Democracy as a way of life is a process, its genius lies precisely in the trust it places in the capacity of ordinary people to continually perfect it, to advance the arc of justice towards greater inclusion and continuous advancement of the human rights of all. The history of public education, like the history of democracy itself, is therefore a history of continuous improvement in the capacities of schools and teachers to equip citizens with the competencies they will need to make democracy work. When schools excluded children of ethnic minority backgrounds, as they once did for African American children in the United States, or for Indigenous children in Latin America, those who advanced democratic aspirations challenged them to educate these children as well as others. When schools segregated girls and boys in the preparation they received according to the pre-established roles of patriarchal societies, those advancing democratic aspirations challenged them to offer equal opportunities to learn. When schools offered unequal opportunities to learn to children of different socioeconomic contexts, they have been challenged by those advancing their democratic goals to be just in providing all decent opportunities to learn.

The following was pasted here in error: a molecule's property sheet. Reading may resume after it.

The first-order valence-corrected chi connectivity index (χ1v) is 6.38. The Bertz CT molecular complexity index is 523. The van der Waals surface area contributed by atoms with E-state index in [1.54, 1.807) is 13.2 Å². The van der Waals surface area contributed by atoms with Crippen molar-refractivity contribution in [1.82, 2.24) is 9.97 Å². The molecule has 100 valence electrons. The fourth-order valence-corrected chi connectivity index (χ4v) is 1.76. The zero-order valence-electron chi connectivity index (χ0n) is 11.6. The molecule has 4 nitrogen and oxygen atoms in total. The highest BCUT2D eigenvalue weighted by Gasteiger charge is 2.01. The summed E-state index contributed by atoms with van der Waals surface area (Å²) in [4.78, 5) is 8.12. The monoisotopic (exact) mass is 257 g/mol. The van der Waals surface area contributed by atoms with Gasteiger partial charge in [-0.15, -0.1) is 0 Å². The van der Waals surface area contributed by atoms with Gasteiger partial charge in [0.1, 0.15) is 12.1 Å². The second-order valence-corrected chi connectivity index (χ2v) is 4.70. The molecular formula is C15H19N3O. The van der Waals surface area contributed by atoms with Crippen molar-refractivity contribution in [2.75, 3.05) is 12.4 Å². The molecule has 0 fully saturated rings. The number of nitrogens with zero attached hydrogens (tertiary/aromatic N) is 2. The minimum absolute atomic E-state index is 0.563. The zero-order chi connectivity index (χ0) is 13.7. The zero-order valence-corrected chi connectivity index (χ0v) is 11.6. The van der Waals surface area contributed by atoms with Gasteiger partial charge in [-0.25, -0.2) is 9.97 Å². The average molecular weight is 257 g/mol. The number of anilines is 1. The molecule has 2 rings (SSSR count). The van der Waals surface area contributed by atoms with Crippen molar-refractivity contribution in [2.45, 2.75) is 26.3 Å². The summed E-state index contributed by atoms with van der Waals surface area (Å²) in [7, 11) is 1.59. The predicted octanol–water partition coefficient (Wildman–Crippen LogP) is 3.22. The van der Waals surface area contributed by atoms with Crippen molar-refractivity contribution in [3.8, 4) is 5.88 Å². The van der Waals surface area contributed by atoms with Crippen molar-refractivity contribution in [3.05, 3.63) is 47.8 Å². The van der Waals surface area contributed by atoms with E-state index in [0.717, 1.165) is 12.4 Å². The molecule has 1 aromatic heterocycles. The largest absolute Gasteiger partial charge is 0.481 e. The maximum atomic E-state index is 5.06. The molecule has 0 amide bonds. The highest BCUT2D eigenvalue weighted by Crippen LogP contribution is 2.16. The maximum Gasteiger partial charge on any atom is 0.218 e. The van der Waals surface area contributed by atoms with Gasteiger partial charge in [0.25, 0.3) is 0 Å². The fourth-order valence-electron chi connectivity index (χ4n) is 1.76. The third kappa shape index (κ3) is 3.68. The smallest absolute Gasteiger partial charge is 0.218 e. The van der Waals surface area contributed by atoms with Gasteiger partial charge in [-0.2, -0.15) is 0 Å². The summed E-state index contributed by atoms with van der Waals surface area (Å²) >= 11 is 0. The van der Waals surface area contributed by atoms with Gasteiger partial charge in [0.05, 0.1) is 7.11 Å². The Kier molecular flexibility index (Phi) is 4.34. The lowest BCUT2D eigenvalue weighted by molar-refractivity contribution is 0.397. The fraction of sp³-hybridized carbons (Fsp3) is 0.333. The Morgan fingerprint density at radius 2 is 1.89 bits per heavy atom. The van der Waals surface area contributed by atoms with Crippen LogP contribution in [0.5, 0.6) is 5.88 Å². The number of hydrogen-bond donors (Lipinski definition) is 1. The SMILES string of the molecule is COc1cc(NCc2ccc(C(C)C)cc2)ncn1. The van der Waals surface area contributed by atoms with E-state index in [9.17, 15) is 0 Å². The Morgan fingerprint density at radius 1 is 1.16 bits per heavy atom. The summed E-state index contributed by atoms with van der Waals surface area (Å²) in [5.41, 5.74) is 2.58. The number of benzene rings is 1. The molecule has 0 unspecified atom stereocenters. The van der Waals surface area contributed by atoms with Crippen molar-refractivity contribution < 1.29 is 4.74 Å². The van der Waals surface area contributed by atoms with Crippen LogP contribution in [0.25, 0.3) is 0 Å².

The advancement of the journey of schools alongside the arc of democratic justice has also involved ensuring that they help students learn the competencies that are essential to live in a democratic society, that affirms the equal rights of all. This includes teaching the legal frameworks that sustain the rule of law, teaching students to reason ethically, and teaching them ways to live together which are appropriate to life in democratic societies. Effective democratic citizenship education requires intentional curriculum, and high quality opportunities for teachers to develop the capacity to teach a curriculum that supports democratic values and practices. In the United States, for example, Facing History and Ourselves is a leading institution in the design of curriculum and of teacher preparation programs of democratic education. Their curriculum engages students in deep reflection on ethical dilemmas, historical crucibles and helps them discover the role of individual responsibility in history. Facing History works to turn people into upstanders for justice and democracy, rather than bystanders.